Jane Fonda transformed her space nymph Barbarella bouffant into the iconic Klute shag in 1971, the model of cut and structure.   Hair became flatter to the head, and we were blow drying at home, not going to the salon for sets anymore.  

Patty Hanson, Rosie Vela

The poster child of 70’s hair was, of course, Farrah Fawcett.  Her hair cut was such a phenomenon that it got its own zip code!  EVERYBODY wanted those loose, easy breezy waves.  It was the definitive, All American style.  Back when I began working at a salon in Montreal, everyone came in wanting Charlie’s Angels hair!   In the 80’s, hair became inflated again, just like our economy, getting as big and poufy as a LaCroix skirt or Nancy Reagan’s party budget.  Super models were not rolling out of bed for less than ten grand, and the Cosmo cover was the benchmark of beauty…think Way Bandy makeup and the super-sized hair of such perfect creatures as Rene Russo and Rosie Vela.   Hair was a cascade of curls, or an iteration of the shag, with lots and lots of layers that were “juzuged”…. blown under with lots of height at the top. 

Of course the 90’s was all about Jennifer Aniston’s “Rachel”, her face-framing layered cut for her TV character.  It was fun, down to earth and Friendly, which was what everybody needed to calm their 1999 jitters.   Then Madonna ushered in the new millennium with the age of the chameleon, the person who uses all the looks from the past and combines it with the power of new technology to transform themselves every day----hello Lady Gaga!  She is Madonna on steroids.    

When I think about how far we’ve come since 1920 with what we can do, from hair extensions to Brazilian straightening to at-home hair color, the sky is the limit, and that’s what we’ve been seeing.  Think of Beyonce, transforming herself for every performance and persona.  Of course, there’s always the hold-out, the person who changes and inspires by not changing at all, and today that would be the Duchess of Cambridge, the former Kate Middleton.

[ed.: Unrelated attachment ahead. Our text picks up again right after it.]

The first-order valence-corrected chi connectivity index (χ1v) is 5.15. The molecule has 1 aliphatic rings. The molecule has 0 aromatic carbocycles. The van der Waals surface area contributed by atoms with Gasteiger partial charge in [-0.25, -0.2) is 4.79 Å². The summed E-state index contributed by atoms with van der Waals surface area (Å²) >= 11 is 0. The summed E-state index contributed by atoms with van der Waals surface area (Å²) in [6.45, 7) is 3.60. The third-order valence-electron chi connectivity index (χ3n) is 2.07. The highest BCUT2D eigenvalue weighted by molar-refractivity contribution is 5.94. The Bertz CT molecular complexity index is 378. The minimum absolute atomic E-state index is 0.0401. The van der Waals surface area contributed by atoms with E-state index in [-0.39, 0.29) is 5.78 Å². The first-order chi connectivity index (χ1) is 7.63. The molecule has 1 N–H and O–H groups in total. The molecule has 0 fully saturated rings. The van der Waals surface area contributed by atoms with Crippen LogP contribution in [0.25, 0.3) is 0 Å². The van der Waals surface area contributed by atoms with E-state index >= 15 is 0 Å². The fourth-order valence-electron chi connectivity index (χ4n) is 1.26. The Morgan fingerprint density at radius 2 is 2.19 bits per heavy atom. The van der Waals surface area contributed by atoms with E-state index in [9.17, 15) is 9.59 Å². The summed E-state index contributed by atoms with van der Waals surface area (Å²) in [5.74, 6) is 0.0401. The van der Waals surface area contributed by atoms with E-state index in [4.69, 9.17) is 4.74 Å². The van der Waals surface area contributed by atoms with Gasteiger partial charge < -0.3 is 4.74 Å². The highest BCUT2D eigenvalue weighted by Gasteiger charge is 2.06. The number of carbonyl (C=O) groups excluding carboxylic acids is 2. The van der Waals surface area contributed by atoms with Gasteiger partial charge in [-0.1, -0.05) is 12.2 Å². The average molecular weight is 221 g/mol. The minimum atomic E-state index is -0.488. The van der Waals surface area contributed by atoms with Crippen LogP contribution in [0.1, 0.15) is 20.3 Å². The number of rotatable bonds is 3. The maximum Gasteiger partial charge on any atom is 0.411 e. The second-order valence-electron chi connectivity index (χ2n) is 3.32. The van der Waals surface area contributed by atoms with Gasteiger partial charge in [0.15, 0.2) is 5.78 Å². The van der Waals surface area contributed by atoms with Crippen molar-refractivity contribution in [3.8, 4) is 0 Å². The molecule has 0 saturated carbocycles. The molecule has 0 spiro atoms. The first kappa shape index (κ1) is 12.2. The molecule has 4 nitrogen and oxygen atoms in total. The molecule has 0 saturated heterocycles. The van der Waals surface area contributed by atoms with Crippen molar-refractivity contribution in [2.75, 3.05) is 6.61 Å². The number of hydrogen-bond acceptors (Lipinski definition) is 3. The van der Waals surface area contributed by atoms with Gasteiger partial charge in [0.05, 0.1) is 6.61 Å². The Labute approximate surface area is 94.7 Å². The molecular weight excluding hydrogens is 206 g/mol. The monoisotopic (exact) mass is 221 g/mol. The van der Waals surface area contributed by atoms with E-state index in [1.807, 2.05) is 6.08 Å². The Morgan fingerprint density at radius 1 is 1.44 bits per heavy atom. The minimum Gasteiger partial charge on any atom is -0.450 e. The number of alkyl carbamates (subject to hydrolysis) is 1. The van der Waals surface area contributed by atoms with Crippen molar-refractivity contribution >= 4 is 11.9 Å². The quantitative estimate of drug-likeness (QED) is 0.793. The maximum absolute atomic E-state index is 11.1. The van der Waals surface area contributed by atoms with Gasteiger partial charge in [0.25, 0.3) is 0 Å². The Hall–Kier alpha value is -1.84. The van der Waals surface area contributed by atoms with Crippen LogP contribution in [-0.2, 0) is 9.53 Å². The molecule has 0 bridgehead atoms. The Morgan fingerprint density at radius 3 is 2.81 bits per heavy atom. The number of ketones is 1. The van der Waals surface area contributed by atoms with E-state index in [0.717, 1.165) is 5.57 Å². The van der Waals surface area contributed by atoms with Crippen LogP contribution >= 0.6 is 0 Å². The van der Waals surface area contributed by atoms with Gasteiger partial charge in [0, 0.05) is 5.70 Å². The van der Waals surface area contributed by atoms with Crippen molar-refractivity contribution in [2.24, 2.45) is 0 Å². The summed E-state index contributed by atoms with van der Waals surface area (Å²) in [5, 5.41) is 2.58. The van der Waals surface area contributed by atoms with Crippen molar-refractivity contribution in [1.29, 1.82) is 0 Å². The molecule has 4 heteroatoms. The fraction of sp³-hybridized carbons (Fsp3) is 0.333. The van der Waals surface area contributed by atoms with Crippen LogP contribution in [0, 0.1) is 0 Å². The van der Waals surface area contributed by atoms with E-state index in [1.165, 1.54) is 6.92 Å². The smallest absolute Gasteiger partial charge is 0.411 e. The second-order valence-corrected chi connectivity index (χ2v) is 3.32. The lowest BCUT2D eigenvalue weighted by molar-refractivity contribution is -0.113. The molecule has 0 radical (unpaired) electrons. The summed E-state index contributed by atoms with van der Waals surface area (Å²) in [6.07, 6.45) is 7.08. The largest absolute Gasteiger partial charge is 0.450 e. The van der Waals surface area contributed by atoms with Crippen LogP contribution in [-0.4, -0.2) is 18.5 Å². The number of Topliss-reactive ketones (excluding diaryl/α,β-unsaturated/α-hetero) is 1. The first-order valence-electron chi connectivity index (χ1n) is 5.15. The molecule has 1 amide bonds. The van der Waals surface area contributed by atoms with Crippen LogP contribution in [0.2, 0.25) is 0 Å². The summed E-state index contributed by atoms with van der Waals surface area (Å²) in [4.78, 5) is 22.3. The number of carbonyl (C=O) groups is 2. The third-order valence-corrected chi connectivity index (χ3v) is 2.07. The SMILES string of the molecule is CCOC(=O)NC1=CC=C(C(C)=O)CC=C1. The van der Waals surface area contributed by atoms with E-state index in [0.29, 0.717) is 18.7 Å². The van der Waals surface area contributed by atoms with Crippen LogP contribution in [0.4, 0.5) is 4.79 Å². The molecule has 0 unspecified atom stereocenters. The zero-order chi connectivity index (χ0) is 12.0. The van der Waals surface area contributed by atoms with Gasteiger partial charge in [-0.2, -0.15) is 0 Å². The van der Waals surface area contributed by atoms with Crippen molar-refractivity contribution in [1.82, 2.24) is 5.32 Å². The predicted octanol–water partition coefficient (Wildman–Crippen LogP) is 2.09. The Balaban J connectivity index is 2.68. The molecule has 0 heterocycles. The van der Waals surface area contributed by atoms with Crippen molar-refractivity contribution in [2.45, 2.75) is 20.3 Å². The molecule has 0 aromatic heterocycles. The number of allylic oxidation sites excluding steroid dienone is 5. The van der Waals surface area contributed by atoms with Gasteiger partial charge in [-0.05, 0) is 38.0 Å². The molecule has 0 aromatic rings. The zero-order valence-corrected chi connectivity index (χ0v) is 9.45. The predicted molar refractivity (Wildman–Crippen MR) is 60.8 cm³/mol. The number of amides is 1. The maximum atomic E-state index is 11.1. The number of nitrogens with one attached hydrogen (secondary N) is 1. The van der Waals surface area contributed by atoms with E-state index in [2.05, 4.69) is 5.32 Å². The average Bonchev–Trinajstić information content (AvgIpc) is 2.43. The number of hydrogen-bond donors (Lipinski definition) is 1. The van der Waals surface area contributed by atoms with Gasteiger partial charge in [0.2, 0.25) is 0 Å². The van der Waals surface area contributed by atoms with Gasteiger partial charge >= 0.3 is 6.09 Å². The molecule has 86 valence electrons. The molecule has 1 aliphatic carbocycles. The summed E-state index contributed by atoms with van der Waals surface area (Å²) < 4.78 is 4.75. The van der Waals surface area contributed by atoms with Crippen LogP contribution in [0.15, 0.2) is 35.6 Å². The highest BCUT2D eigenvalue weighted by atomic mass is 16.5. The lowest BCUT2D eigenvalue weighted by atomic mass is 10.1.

So when someone asks me what their next hair style should be, I ask who do you want to be? Take a look at all the timeless beauties and transform yourself and your style.  “Beauty is where you find it!”


My job as a hair stylist is to help women find the perfect hair for their lifestyle.  One of the ways I do this, almost without thinking, is to put everything in perspective from the standpoint of time.  Before I can determine where we are going with a style, I have to think about where we have been.   So for this, I’d like to switch on the disco ball time machine and quickly travel back through the hair revolution of the past 100 years.  If you want, dial up Vogue by Madonna on your iPod for a bit of inspiration:  Greta Garbo and Monroe, Deitrich and DiMaggio….

Louise Brooks
For centuries, women were consigned to having long, heavy tresses, but from 1920 onward, women have freed themselves from this burden, to the point where women now can do anything they want with their hair, as long as they are happy with it.   The first milestone was the bob in the 1920’s.  It was the flapper era, a time when the attitude was “the devil may care,” and Louise Brooks was its “It Girl.” Her iconic cut still is worn today by heavy-hitter influencers like American Vogue Editor-In-Chief Anna Wintour, and not only because it is short, straight and edgy, but because it is also androgynous, empowering women to feel strong and take charge of their own lives.

Greta Garbo
Then came the Crash of 1929, leading into the Great Depression of the 1930’s.  This was when the old adage, “the harder the times, the softer the hair,” really came to fruition.   Women started to escape the difficulties in their own lives by taking sanctuary in the cinema, where screen sirens such as Greta Garbo and Jean Harlow prowled, growing out their bobs into soft, face-framing curls.   

Veronica Lake
Lauren Bacall
From the frying pan into the fire, we then went into the 1940’s and World War II.  Women didn’t have time or money to go to the salon, so their hair began to grow, but goddesses like Rita Hayworth in Gilda and Veronica Lake kept it soft and sultry with heartbreaker waves, a trend that enabled the transformations of Norma Jean into Marilyn and Betty Joan Perske into Lauren Bacall.  By the 50’s, women were back in business and back to the salon, cutting their hair again, but for a sexy, seductress effect.   Think Elizabeth Taylor in Butterfield 8 (Only Liz could play a prostitute and still look like a million!) and the brick house bombshells that were Sophia Loren and Gina Lollobrigida.
Liz Taylor, Gina Lollobrigida, Sophia Loren

They came on so strong that no man could resist!   All of these women had so much influence on those who came after them, and still do today, so we will continue our journey, then come back to the future in my next blog. For now, fade out Madonna:  They had style, they had grace, Rita Hayworth gave good face.  Lauren, Katherine, Lana too, Bette Davis, we love you!

Katharine Hepburn, Rita Hayward, Bette Davis

Friday, July 25, 2014

Fashion Is Not Beauty: You Are Who You See